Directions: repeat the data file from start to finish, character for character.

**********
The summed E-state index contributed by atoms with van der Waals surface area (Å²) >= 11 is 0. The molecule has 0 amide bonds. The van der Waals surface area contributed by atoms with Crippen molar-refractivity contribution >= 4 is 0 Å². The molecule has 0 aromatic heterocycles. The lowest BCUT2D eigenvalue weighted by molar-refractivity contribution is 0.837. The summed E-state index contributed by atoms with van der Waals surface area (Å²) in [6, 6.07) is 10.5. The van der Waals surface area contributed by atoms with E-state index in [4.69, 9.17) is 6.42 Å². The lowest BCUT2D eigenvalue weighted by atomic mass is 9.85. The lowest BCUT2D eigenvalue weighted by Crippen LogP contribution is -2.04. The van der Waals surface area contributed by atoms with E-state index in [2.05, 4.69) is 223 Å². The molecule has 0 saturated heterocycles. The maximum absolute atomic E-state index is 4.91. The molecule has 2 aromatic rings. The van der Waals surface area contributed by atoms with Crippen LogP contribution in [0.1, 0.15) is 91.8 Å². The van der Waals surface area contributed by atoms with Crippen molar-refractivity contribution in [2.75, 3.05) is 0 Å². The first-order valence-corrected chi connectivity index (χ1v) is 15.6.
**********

The summed E-state index contributed by atoms with van der Waals surface area (Å²) >= 11 is 0. The molecule has 0 amide bonds. The van der Waals surface area contributed by atoms with Crippen molar-refractivity contribution >= 4 is 0 Å². The molecule has 0 aromatic heterocycles. The lowest BCUT2D eigenvalue weighted by molar-refractivity contribution is 0.837. The summed E-state index contributed by atoms with van der Waals surface area (Å²) in [6, 6.07) is 10.5. The van der Waals surface area contributed by atoms with E-state index in [4.69, 9.17) is 6.42 Å². The lowest BCUT2D eigenvalue weighted by atomic mass is 9.85. The lowest BCUT2D eigenvalue weighted by Crippen LogP contribution is -2.04. The van der Waals surface area contributed by atoms with E-state index in [2.05, 4.69) is 223 Å². The molecule has 0 saturated heterocycles. The maximum absolute atomic E-state index is 4.91. The molecule has 2 aromatic rings. The van der Waals surface area contributed by atoms with Crippen LogP contribution in [0.1, 0.15) is 91.8 Å². The van der Waals surface area contributed by atoms with Crippen molar-refractivity contribution in [2.75, 3.05) is 0 Å². The first-order valence-corrected chi connectivity index (χ1v) is 15.6.